DWC Moves On to Verifying Lien Declarations
Monday, July 10, 2017 | 3139 | 1 | 0 min read
California lien claimants who filed mandatory declarations before the July 1 deadline are not necessarily in the clear as the Division of Workers’ Compensation is reviewing whether the submitted documents comply with the requirements set by Senate Bill 1160.
But how the process will work is not clear. While the division said it already started reviewing declarations as of June 26, spokesman Peter Melton said he was unable to answer WorkCompCentral’s questions about the process on Thursday and Friday.
“I’ve been trying to connect with the DWC folks on this but they have not been available,” he said in an email Friday evening. “I am still waiting for a call back.”
He also said the division does not know how many liens were dismissed for missing the July 1 deadline but will release those numbers later this week.
Senate Bill 1160 requires that claimants submit with all liens filed since the start of the year a declaration stating under penalty of perjury that the dispute is not subject to independent bill review and independent medical review. Lien claimants must indicate they satisfy one of seven criteria to be allowed to file a lien, such as the treatment was provided through a medical provider network, the lien claimant is an agreed medical evaluator or qualified medical evaluator, or the employer refused to provide care.
Declarations were due by July 1 for the 1.1 million liens filed between the start of 2013 and the end of 2016. Failure to file a signed declaration as required by SB 1160 will result in liens being dismissed by operation of law, with no opportunity to refile.
The DWC said in a June 26 Newsline that it “is currently reviewing and evaluating filed declarations for compliance with the legislation, and will be holding hearings to determine whether the declarations are accurate and comply with the requirements of (Labor Code) Section 4903.05(c).”
But part of the declaration that the DWC is reviewing, and what will be subject to review at a hearing, is unknown.
DWC staff can presumably determine whether the declarations meet some of the statutory requirements from SB 1160. For example, the declaration is either signed or it isn’t. And the proof of service showing a copy of the declaration was delivered to the defense and the injured worker, if necessary, was either filed or it wasn’t.
But questions about whether the lien dispute is subject to independent medical review or independent bill review, and whether the claimant satisfies the criteria outlined in SB 1160, are more difficult to answer.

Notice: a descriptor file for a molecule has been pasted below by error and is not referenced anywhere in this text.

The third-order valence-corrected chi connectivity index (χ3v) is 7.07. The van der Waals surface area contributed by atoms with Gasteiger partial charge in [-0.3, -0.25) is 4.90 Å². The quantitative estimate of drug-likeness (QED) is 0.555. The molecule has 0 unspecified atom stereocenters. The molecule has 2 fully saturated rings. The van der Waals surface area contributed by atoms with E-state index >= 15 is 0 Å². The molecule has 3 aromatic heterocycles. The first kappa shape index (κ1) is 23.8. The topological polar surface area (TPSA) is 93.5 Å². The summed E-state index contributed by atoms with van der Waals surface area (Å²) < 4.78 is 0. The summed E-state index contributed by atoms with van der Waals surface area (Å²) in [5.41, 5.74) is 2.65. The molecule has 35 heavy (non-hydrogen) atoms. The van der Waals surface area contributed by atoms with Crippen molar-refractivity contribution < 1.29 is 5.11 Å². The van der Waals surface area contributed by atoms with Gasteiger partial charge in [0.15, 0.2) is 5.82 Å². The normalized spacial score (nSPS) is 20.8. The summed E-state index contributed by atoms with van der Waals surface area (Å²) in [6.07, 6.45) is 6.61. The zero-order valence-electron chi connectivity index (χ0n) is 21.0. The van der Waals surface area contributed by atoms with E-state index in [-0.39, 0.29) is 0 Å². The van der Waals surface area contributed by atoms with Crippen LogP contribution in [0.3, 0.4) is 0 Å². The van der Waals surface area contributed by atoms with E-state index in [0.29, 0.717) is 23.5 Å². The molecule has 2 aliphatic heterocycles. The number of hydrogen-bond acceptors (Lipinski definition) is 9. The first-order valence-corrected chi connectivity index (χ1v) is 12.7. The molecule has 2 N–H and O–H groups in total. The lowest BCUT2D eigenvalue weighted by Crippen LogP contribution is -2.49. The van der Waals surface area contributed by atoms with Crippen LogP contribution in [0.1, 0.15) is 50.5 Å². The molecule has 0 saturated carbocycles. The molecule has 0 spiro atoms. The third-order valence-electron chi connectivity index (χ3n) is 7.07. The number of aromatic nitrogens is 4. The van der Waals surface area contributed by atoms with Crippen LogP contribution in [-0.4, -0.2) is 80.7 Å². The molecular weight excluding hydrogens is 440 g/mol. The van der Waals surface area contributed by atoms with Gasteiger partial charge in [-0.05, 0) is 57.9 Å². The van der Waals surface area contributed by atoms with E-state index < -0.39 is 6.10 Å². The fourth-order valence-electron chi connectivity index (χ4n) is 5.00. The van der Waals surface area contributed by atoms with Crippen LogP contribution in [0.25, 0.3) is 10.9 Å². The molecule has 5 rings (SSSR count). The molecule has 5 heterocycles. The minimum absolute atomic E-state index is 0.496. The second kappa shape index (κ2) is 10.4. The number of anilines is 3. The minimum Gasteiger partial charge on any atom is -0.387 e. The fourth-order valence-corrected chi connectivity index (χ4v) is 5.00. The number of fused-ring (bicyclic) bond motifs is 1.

It’s not clear how a billing dispute could be eligible for IMR, as the process was created by Senate Bill 863 to resolve disputes in cases when utilization review determines a requested treatment is not medically necessary.
Whether a payment dispute is eligible for IBR is a more complicated question. This process was created by SB 863 to resolve payment disputes when the only issue is how much a service provider is owed. If reimbursement rates for a medical service are covered by the fee schedule, providers are required to use independent bill review rather than filing a lien.
The DWC has on its website a page dedicated to explaining when providers should file liens, request IBR or do both. However, the DWC notes on its website that sometimes providers should simultaneously file a lien and request independent bill review.
According to the DWC, the proper way to resolve billing disputes hinges on two questions:
- Is the employer disputing compensability for the underlying claim?
- Is the treatment service covered by a fee schedule or reimbursement contract?
Depending on the answer to those questions, the DWC recommends three possible courses of action:
- If there is admitted liability for the injury and body part, and the treatment is described in the fee schedule, the medical provider should request IBR.
- If there is admitted liability but the treatment is not covered by a fee schedule, the provider should file a lien, the division says.
- If there is no admission of liability or it can’t be determined with certainty that the treatment is covered by a fee schedule, “the provider should file both a timely lien and IBR request, eliminating the risk of running afoul of the lien statute of limitations and protecting the provider until all these issues are decided.”
Likewise, it’s not clear how DWC staff would determine if the claimant actually satisfied one of the criteria to be eligible to file the lien.
Presumably the division could determine whether a provider was the qualified medical evaluator on a claim. But questions of whether the provider conducted a diligent search and determined the employer didn’t have an MPN, or whether the provider submitted documentation proving the employer refused care, are more difficult to answer.
Some of the compliance questions sound more suited to go before a judge, and the Workers’ Compensation Appeals Board has more lien conferences and trials on the calendar for the period of July 7-21 than were scheduled between June 26-July 10.
A WCAB calendar downloaded on June 26 shows 3,170 lien conferences and 402 lien trials set for the following two weeks. The calendar downloaded Friday shows 3,752 lien conferences and 566 trials scheduled for the next two weeks.
Without an answer from the DWC, it’s not clear whether the 18% increase in lien conferences and 41% increase in lien trials is related to more proceedings relating to the declarations, or just a normal variation in scheduled cases.